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ST. PETERSBURG, Fla. — Tropical Storm Sally formed Saturday off south Florida amid forecasts it would reach hurricane strength early in the week before striking the northern Gulf Coast with high winds and a possible life-threatening storm surge.
The earliest 18th-named storm in an Atlantic tropical season, Sally already was better organized within hours of forming and was expected to become a hurricane by late Monday, the National Hurricane Center said. New Orleans and surrounding areas, along with a stretch of the coast from Grand isle, Louisiana, to the Alabama-Florida line, were placed under a hurricane watch.
Late Saturday, Louisiana Gov. John Bel Edwards declared a state of emergency ahead of the storm, and officials in the New Orleans area issued a mandatory evacuation order for areas outside of levee protection, including Venetian Isles, Lake Catherine, and Irish Bayou. The evacuation order was set to go into effect at 6 p.m. Sunday.
The National Hurricane Center said dangerous storm surge was possible along the northern Gulf Coast starting Monday and that hurricane conditions could set in there starting early Tuesday.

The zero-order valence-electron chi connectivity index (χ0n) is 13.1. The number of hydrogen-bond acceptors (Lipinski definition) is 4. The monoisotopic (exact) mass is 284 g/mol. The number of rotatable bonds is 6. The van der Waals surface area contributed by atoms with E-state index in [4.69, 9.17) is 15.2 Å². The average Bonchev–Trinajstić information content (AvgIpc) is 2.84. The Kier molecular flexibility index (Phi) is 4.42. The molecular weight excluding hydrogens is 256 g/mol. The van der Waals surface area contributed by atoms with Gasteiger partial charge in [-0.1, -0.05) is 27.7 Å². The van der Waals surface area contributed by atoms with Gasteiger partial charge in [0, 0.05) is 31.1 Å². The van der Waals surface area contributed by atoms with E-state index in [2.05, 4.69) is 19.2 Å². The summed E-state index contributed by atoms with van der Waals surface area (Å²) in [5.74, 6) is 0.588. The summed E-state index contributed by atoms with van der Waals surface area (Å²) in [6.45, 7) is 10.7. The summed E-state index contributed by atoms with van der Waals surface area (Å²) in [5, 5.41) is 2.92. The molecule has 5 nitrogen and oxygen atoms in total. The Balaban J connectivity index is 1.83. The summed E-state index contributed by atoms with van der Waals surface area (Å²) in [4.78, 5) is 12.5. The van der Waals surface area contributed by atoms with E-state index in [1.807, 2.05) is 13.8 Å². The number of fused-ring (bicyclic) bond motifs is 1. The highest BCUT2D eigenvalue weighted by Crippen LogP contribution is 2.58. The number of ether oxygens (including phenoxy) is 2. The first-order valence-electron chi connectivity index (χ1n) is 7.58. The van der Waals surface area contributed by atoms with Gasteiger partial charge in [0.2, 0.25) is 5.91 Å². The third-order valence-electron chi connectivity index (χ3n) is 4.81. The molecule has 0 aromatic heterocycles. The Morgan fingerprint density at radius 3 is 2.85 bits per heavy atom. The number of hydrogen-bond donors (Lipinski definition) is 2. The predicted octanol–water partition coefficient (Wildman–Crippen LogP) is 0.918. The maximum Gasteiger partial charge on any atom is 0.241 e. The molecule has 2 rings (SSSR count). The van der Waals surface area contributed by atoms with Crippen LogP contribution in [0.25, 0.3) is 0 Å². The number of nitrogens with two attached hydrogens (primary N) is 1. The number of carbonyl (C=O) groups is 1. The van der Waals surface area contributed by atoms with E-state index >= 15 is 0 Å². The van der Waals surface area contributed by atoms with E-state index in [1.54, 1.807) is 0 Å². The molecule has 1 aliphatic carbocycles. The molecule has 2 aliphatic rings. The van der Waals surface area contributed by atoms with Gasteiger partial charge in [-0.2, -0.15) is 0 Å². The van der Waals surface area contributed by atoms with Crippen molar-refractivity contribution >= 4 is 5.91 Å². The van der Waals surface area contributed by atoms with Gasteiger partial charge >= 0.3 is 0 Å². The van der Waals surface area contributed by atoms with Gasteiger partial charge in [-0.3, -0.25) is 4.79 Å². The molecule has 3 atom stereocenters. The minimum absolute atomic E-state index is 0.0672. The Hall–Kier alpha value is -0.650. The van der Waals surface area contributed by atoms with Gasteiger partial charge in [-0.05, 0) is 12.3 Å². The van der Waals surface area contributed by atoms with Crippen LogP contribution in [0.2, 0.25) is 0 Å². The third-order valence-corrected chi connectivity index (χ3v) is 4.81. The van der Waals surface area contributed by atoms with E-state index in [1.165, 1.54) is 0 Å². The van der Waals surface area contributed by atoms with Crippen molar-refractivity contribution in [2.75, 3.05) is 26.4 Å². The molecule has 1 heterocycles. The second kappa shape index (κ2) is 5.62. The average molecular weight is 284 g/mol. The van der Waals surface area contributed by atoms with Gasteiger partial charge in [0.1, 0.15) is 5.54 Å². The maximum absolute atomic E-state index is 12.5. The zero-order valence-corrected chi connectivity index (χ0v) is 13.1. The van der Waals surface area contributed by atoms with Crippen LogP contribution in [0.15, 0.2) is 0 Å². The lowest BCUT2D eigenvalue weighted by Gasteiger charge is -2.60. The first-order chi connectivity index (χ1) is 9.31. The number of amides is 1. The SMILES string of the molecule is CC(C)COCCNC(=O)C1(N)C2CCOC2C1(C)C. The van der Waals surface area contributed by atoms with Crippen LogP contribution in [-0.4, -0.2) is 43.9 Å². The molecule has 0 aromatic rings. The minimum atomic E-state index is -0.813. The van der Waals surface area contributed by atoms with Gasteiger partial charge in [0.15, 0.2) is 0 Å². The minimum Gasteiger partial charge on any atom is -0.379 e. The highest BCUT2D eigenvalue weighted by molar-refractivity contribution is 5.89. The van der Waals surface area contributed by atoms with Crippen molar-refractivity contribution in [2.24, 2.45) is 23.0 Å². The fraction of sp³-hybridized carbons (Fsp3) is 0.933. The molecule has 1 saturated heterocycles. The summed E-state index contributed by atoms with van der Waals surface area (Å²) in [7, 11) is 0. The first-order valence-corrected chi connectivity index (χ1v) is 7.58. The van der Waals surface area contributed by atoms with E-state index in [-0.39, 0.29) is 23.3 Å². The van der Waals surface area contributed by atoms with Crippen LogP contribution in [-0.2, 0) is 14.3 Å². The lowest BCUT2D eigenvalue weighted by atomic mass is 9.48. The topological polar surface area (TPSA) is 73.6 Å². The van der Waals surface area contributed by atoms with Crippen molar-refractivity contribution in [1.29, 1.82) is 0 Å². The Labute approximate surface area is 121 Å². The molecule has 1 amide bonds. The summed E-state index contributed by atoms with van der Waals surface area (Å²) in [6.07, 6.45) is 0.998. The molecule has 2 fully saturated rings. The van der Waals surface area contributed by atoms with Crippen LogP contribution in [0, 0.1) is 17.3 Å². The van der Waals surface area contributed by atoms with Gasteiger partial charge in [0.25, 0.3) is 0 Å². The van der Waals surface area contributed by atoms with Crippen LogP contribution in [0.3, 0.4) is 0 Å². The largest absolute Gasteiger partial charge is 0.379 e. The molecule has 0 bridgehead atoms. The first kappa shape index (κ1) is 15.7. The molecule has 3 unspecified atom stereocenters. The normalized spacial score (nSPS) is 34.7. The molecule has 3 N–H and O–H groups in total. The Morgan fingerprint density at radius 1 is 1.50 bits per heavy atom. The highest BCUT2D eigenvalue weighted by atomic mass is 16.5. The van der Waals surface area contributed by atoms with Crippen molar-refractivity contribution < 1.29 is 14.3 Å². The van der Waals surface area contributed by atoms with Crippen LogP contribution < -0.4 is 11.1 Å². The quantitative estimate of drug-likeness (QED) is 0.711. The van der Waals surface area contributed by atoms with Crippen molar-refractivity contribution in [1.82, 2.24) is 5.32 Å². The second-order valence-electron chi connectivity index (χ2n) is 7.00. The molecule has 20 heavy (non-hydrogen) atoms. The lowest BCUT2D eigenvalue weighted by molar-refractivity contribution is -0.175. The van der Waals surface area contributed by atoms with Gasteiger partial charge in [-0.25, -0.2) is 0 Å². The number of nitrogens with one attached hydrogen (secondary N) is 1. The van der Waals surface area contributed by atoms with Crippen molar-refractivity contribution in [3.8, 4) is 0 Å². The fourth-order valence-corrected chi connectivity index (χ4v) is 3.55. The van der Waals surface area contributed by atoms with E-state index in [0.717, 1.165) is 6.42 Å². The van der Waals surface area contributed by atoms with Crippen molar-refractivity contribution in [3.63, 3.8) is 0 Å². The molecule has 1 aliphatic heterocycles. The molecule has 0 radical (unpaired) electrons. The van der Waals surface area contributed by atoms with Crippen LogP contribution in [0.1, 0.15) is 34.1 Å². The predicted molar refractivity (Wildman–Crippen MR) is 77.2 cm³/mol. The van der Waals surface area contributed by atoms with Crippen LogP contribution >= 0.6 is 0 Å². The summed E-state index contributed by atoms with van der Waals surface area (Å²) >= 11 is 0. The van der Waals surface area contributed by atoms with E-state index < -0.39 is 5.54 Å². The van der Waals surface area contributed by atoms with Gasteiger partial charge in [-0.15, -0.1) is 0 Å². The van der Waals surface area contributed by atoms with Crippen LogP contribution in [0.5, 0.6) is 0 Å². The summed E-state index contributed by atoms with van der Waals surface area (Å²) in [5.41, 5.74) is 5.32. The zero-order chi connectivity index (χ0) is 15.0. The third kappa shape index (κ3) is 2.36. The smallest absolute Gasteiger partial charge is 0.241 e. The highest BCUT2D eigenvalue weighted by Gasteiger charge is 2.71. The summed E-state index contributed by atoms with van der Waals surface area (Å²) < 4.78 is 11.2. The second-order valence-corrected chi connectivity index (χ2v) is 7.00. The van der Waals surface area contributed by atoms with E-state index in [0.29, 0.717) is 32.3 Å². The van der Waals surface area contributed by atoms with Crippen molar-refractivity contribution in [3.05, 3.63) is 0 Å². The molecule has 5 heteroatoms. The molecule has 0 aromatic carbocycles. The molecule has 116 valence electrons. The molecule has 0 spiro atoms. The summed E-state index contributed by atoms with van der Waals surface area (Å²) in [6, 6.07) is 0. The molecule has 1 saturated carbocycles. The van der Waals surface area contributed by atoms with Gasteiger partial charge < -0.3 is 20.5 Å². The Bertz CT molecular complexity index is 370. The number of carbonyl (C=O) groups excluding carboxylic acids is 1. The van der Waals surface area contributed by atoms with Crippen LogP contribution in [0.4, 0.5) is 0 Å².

The Miami-based center said Sally spent Saturday afternoon sending gusty winds and heavy rains over south Florida. Maximum sustained winds were clocked at 40 mph (65 kph) with higher gusts.
By nightfall, Sally was centered about 45 miles (70 kilometers) west of Naples, Florida, and about 455 miles (735 kilometers) east-southeast of the mouth of the Mississippi River. The storm was crawling away from south Florida into the Gulf at a pace of 8 mph (13 kph), heading in a west-northwest direction.
Sally became the earliest 18th-named storm on record in an Atlantic hurricane season, besting Stan when it formed on Oct. 2, 2005, said Colorado State hurricane researcher Phil Klotzbach.
A tropical storm watch has been extended westward from the Okaloosa/Walton County line in Florida to the Alabama-Florida line.
A storm surge watch, meanwhile, was in effect from the mouth of the Mississippi River to the Alabama-Florida line, including Lake Pontchartrain, Lake Maurepas, Lake Borgne in Louisiana — and Mobile Bay in Alabama.
Elsewhere, Tropical Storm Paulette had maximum sustained winds of 70 mph (110 kph) and was 415 miles (670 kilometers) southeast of Bermuda, where a hurricane watch and tropical storm warning are in effect. Forecasters said Paulette was expected to become a “dangerous hurricane” when it nears Bermuda late Sunday night and Monday. It also expected to drop up to 6 inches (15 centimeters) of rain on the territory through Monday.
Tropical Storm Rene weakened in recent hours and was reclassified as a tropical depression. It had maximum sustained winds of 35 mph (55 kph) and was about 1,200 miles (1,935 kilometers) east-northeast of the Northern Leeward Islands. Forecasters said Rene wasn’t expected to strengthen and did not pose any threat to land.